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Women and Film

Women on both sides of the camera

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To look separately at the role of women in the fields of film, video and television in Britain is to recognise that the experiences of women in these areas are somehow different to those of men. The work by women in moving image production both reflects and informs the position of women within British society since the 1920s.

In the silent period, Mary Field and sisters Marion and Ruby Grierson took advantage of the camaraderie and pioneering spirit of the time by joining the British documentary movement, where they made opportunities for themselves and other women to enter the system of film production. Their influence and impact on the movement was significant: Field is noted for her work on the Secrets of Nature series (1922-33) and for her inauguration, in 1944, of the children's entertainment division of British Instructional Films.

During the Second World War, women were among many filmmakers employed to make films for the Ministry of Information. Muriel Box, once a continuity girl, began directing short documentaries. In the postwar period, there were great changes for women in society; women demanded more autonomy and the opportunity to fulfil their potential. In contrast, the film industry, unions and work conditions retained a rigid structure, and many women directors were rejected or moved to less influential roles.

By the 1950s, women already played a key role as audience members and consumers of film culture. Understanding female audiences became an important factor in the success or failure of a film. The melodrama genre is designed to appeal to a specifically female audience because of its emotional and sentimental content, and its depiction of femininity. Although great consumers of the film, few women directed during this period, although one notable exception is Wendy Toye.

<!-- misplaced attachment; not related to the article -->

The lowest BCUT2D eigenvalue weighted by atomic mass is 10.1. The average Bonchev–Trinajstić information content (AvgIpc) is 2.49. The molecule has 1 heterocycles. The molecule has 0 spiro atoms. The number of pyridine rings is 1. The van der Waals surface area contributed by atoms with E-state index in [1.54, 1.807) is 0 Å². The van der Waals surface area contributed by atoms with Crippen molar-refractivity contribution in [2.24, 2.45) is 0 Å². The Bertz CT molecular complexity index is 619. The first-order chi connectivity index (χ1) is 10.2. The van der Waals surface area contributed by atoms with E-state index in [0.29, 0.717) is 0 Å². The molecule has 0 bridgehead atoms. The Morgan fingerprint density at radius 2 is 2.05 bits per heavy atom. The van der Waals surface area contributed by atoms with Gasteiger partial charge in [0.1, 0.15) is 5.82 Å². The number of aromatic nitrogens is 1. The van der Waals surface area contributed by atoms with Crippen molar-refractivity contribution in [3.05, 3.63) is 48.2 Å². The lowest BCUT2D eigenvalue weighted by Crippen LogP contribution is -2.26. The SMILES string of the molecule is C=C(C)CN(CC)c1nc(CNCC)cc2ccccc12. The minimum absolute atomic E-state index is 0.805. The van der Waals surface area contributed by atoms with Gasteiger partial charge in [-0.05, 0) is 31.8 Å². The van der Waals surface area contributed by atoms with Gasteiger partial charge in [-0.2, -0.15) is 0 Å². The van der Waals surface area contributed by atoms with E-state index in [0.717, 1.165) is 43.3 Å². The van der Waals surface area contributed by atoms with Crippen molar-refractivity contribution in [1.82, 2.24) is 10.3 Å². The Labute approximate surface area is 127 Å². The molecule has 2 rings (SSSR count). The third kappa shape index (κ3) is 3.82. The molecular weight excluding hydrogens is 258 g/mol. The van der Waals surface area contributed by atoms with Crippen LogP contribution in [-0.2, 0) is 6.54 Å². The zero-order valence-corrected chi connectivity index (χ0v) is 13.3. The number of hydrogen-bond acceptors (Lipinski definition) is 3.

The British new wave saw a new depiction of women and sexuality, in films like Poor Cow (d. Ken Loach, 1967) and A Taste of Honey (d. Tony Richardson, 1961), which departed from the romantic vision of melodrama. Female characters were seen to break moral codes and defy expectations of how they should behave. But in the hands of male directors, the representation of women in these films tells us more about the position of men and their feelings about women than about the way women feel about themselves.

It was not until the early 1970s that feminism and women's consciousness began to influence the production, exhibition and distribution of film and television, as well as education and the emerging film theory. In 1972, the Edinburgh Film Festival included a women's section for the first time. Women began to engage in debates about their position in society and the ways women were represented in film, television and advertising. Using film and television as a communication tool to meet and educate women, groups like the London Women's Film Group began working within communities in regional locations.

The arrival in 1982 of Channel 4, with its remit to cater for 'minority audiences', brought some hope to women film and video directors. Although there was no specific remit to support women's work, a number of documentary series by women were commissioned, including the weekly current affairs programmes 20/20 Vision and Broadside, and the magazine show Watch the Woman. The ACTT Workshop Declaration of 1984 offered further opportunities for groups of women filmmakers to break through the barriers that had previously prevented them entering the industry, and became the basis for Channel 4 commisions.

The 1980s brought increased awareness of discrimination against women technicians and pressure on institutions such as the British Film Institute to support women's work. Through the BFI's education department and production fund there was some temporary support for British feminist films and funding for feminist distributors.

During the 1990s, shifts in politics and a transformation of production and exhibition technologies allowed greater accessibility to the media, but the new market economy and a backlash against feminism contributed to a move away from overtly feminist practice.

Today, despite the successes of Sally Potter, Antonia Bird and Lynne Ramsay, there are still relatively few women directing, particularly in feature films; they are more commonly found in production roles. In the areas of documentary and experimental film, however, women have directed a substantial body of work. This suggests that away from the constraints of the commercial film industry, greater opportunities exist to explore the representation of women's lives and their subjective experience.

Emma Hedditch

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